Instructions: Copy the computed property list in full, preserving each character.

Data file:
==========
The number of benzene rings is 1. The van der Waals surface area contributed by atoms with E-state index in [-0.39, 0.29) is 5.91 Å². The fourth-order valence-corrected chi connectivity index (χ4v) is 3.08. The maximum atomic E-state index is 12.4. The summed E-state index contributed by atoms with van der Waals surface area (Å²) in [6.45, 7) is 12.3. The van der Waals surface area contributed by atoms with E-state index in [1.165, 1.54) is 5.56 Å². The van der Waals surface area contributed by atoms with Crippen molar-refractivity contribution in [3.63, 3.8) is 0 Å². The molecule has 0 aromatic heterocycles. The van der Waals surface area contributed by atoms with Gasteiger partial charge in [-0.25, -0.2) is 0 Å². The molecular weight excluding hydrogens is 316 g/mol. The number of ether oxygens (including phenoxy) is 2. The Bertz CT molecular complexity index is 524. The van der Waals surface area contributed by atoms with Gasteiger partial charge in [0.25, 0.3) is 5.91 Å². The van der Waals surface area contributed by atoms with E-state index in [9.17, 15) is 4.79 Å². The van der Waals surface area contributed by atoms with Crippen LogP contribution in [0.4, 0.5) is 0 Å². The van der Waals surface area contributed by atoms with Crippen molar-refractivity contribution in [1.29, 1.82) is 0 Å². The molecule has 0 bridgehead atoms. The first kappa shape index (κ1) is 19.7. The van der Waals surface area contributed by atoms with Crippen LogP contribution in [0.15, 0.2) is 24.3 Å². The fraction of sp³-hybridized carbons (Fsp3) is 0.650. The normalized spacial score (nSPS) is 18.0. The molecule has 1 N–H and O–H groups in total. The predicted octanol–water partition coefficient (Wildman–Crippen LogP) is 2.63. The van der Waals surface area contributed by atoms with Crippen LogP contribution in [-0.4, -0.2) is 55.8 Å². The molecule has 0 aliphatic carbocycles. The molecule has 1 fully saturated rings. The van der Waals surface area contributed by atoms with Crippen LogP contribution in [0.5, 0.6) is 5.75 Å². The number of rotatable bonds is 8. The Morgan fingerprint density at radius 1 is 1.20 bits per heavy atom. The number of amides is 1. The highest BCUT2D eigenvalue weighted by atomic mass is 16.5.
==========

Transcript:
The number of benzene rings is 1. The van der Waals surface area contributed by atoms with E-state index in [-0.39, 0.29) is 5.91 Å². The fourth-order valence-corrected chi connectivity index (χ4v) is 3.08. The maximum atomic E-state index is 12.4. The summed E-state index contributed by atoms with van der Waals surface area (Å²) in [6.45, 7) is 12.3. The van der Waals surface area contributed by atoms with E-state index in [1.165, 1.54) is 5.56 Å². The van der Waals surface area contributed by atoms with Crippen molar-refractivity contribution in [3.63, 3.8) is 0 Å². The molecule has 0 aromatic heterocycles. The van der Waals surface area contributed by atoms with Gasteiger partial charge in [-0.25, -0.2) is 0 Å². The molecular weight excluding hydrogens is 316 g/mol. The number of ether oxygens (including phenoxy) is 2. The Bertz CT molecular complexity index is 524. The van der Waals surface area contributed by atoms with Gasteiger partial charge in [0.25, 0.3) is 5.91 Å². The van der Waals surface area contributed by atoms with E-state index in [9.17, 15) is 4.79 Å². The van der Waals surface area contributed by atoms with Crippen LogP contribution in [0.4, 0.5) is 0 Å². The van der Waals surface area contributed by atoms with Crippen molar-refractivity contribution in [1.29, 1.82) is 0 Å². The molecule has 0 bridgehead atoms. The first kappa shape index (κ1) is 19.7. The van der Waals surface area contributed by atoms with Crippen LogP contribution in [0.15, 0.2) is 24.3 Å². The fraction of sp³-hybridized carbons (Fsp3) is 0.650. The normalized spacial score (nSPS) is 18.0. The molecule has 1 N–H and O–H groups in total. The predicted octanol–water partition coefficient (Wildman–Crippen LogP) is 2.63. The van der Waals surface area contributed by atoms with Crippen LogP contribution in [-0.4, -0.2) is 55.8 Å². The molecule has 0 aliphatic carbocycles. The molecule has 1 fully saturated rings. The van der Waals surface area contributed by atoms with Crippen LogP contribution in [0.5, 0.6) is 5.75 Å². The number of rotatable bonds is 8. The Morgan fingerprint density at radius 1 is 1.20 bits per heavy atom. The number of amides is 1. The highest BCUT2D eigenvalue weighted by atomic mass is 16.5.